SAN DIEGO -- Now that the Astros are dealing with the reality of a world where pitcher Gerrit Cole will be wearing pinstripes, they must find a way to replace the 26 quality starts, 212 1/3 innings and 326 strikeouts he provided during his terrific 2019 season in Houston.
The truth is the Astros won't be able to duplicate the production they got from Cole the past two years, especially last season when he was unbeaten after May 22. The loss of Cole, who agreed to a nine-year, $324 million deal with the Yankees on Tuesday, punches a huge hole in what has been one of baseball's top rotations for the past two years.
Astros president of baseball operations and general manager Jeff Luhnow said Wednesday he spoke with Scott Boras, Cole's agent, at the Winter Meetings, but it was clear the Astros weren't in the mix because they wouldn't be able afford him with their payroll already at an all-time high.
"I understood where it was going and, obviously, I think there's 30 teams that would have loved to have had Gerrit Cole," said Luhnow, who acquired Cole from the Pirates prior to the 2018 season. "He's had a great career, he's going to continue to have a great career. He's the highest-paid player and pitcher in baseball history for a reason. Loved to have him back, but it wasn't something we could do."
Because Cole received a qualifying offer, the Astros will receive a pick after Competitive Balance Round B in next year's MLB Draft, which is being moved to Omaha. Houston's pick, at the moment, is No. 74 overall, though that will most likely change with subsequent signings/compensations.
The Astros' window of contention remains wide open heading into next year, with their top offensive players returning and two aces -- Justin Verlander and Zack Greinke -- in the rotation, but the signing of Cole by the team the Astros have eliminated in the American League Championship Series in two of the past three postseasons makes their path to the World Series much more difficult.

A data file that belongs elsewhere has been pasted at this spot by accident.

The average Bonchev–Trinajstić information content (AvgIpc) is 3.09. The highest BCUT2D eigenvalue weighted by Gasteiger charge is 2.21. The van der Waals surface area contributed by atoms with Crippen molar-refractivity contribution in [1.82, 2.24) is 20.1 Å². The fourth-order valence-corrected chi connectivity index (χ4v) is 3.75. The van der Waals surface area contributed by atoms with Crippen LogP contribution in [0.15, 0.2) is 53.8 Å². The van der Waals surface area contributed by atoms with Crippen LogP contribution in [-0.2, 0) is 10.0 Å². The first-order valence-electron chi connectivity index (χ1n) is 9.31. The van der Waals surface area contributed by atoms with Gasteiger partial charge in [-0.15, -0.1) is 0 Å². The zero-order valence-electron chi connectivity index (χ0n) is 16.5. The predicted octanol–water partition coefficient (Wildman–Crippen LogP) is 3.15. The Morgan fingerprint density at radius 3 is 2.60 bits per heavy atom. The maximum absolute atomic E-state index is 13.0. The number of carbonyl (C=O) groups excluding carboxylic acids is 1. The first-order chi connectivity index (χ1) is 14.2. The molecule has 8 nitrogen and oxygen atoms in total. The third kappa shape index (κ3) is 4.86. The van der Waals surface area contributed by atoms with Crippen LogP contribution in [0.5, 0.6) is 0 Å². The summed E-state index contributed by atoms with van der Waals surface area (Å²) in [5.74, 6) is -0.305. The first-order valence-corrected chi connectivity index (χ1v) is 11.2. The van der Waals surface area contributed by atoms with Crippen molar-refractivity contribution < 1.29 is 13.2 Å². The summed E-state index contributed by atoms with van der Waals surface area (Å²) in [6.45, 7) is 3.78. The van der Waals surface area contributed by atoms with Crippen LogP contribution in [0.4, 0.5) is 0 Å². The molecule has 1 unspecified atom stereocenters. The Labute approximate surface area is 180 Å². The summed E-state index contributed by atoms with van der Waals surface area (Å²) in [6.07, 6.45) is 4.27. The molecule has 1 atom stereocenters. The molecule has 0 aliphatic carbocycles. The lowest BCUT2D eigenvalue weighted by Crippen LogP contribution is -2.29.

"We prefer he went to the National League, but he's in the American League," Luhnow said. "We faced the Yankees three out of the last five years in the playoffs, so maybe we'll do it again. But I'm glad he's not in our division. We'll face him but we won't face him quite as much. The Yankees will be strong. They'll be favored to win their division, but we plan to be right there."
Luhnow shot down rumors the club had considered trading star shortstop Carlos Correa, who called Luhnow from his honeymoon on Tuesday and asked him if he was on the trade block. Luhnow told him to enjoy his vacation and not read rumors.
Correa and the rest of the Astros' core position players return next year, including George Springer, Jose Altuve, Alex Bregman and Michael Brantley, so the Astros will remain formidable despite losing Cole. Luhnow said he would be surprised if he traded any of the team's core players.
The 2020 rotation is headlined by Verlander and Greinke, with Lance McCullers Jr. back in the mix following Tommy John surgery. Beyond that, opportunity abounds for Josh James, Jose Urquidy, Framber Valdez, Rogelio Armenteros, Bryan Abreu and Cy Sneed. Brad Peacock could be used in the rotation if the Astros don't acquire another starter. And Luhnow said top pitching prospect Forrest Whitley has a chance to spend most of the season in the big leagues.
The Yankees may have positioned themselves as the team to beat in the AL, but the Astros aren't ready to concede anything.
"We're a good team," Luhnow said. "We'll probably be favored to win our division, depending upon what happens, and have a chance to go deep in the playoffs again. Last year, we lost Charlie [Morton] and Dallas [Keuchel] and we were able to get back to the World Series, so we're going to have to reload.
"That's part of operating as a successful baseball operation. You've got to plug in for the pieces you lose every year and losing pieces is inevitable. This isn't going to be the last year. It's going to continue. That's why we work so hard to find the next version of hopefully Gerrit Cole that we can bring in ... and someday he may leave."